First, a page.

With this administration, and you came out at the tail-end of the Obama administration, has your insecurity increased since Trump took office?
I don’t know if insecurity is the right word. But I do have a heightened sense of awareness. My feeling of rights being taken away is always at the forefront of my mind.
We had 28 trans murders in 2017, and just into 2018, we’ve already seen trans people getting murdered. And with examples like the story behind The Laramie Project and like Pulse, do you think that we’re at a stronger chance for these sort of hate crimes to perpetuate?
Oh, yes. I definitely think so.
To have the opportunity to bring this show to life in community theatre in such a conservative area is great. Have you gotten any negative feedback? Are you afraid of backlash?
No, I haven’t really had any of that yet. I’m sort of hoping that because not many people really know what it is, that they’ll come and see the show and hopefully they’ll take something positive away from it and have a better understanding of this story. I don’t think that we’ll have any backlash or protestors or anything. Everyone has been very supportive so far.
The people that you’re going to get to work with on this project are going to get to carry this memory with them for a long time because The Laramie Project is such a powerful show regardless of where they go with their careers. Does that make you nervous?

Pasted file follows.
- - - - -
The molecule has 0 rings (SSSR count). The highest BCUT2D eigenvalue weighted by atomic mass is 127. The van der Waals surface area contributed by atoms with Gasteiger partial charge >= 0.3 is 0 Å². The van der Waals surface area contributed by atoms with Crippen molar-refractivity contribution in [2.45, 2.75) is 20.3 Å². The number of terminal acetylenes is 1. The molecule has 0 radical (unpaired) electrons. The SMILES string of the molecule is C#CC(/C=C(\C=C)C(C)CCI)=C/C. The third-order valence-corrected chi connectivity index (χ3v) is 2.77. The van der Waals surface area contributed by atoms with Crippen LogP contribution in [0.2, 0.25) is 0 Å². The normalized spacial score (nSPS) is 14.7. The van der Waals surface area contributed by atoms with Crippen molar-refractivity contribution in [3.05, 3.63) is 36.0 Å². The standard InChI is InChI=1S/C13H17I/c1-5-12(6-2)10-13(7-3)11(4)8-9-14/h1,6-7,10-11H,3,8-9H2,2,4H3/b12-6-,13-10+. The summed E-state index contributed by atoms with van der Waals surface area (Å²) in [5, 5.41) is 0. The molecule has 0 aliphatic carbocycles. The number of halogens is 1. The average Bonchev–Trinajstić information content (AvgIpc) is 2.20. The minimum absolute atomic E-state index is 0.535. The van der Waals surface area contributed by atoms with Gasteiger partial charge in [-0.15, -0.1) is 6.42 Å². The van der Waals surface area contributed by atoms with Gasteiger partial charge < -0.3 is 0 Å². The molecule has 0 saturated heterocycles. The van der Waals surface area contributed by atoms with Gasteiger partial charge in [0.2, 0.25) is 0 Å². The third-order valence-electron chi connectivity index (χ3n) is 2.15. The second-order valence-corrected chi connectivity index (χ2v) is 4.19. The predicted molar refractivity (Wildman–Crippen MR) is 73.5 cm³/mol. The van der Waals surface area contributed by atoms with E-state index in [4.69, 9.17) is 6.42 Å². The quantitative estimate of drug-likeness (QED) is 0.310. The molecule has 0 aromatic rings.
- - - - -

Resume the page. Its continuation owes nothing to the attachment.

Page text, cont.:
It is a powerful show. I’m lucky enough that I’ve not seen any live productions of the show so far. I do love the movie. And it’s not so much that I’m worried about living up to any past productions, I am just so worried about my production, and I just want it to be good. I’m not going to compare it to any other productions. I just want mine to be good. I want it to reach people. I want to touch people. That’s the only thing I’m worried about. I’m not worried about living up to past productions.
Each cast and production brings something new to a show that may have been done a thousand times.
And to take it even further, every night brings something new. I love theatre stories. I have a few of my own that are like, “Omigod!” I was in The Threepenny Opera. And there is a moment where I was supposed to give a toast […] but I couldn’t remember what I was supposed to do. All the actors were like looking at me. And almost telepathically I was telling them, “I know it’s my line! I don’t know what you want me to do! I can’t remember.” So, I kept rearranging every dish and bottle on this banquet table in the scene. And finally one of the other actors looked at me and said, “Well, how about a toast!” And finally I yelled, “Yes! A toast!” and I got right back into the scene. It just felt like twelve hours of me rearranging a table trying to remember a line, even if it was only thirty seconds.
Auditions for The Laramie Project will be held Sunday, February 25th at Brazosport College at 2 PM, as well as on the 26th & 27th at 7 PM in the Seidule Drama Theatre (G-116).
The show runs from April 19th through the 21st, as well as the 25th through the 28th. For reservations, please call: (979) 230-3271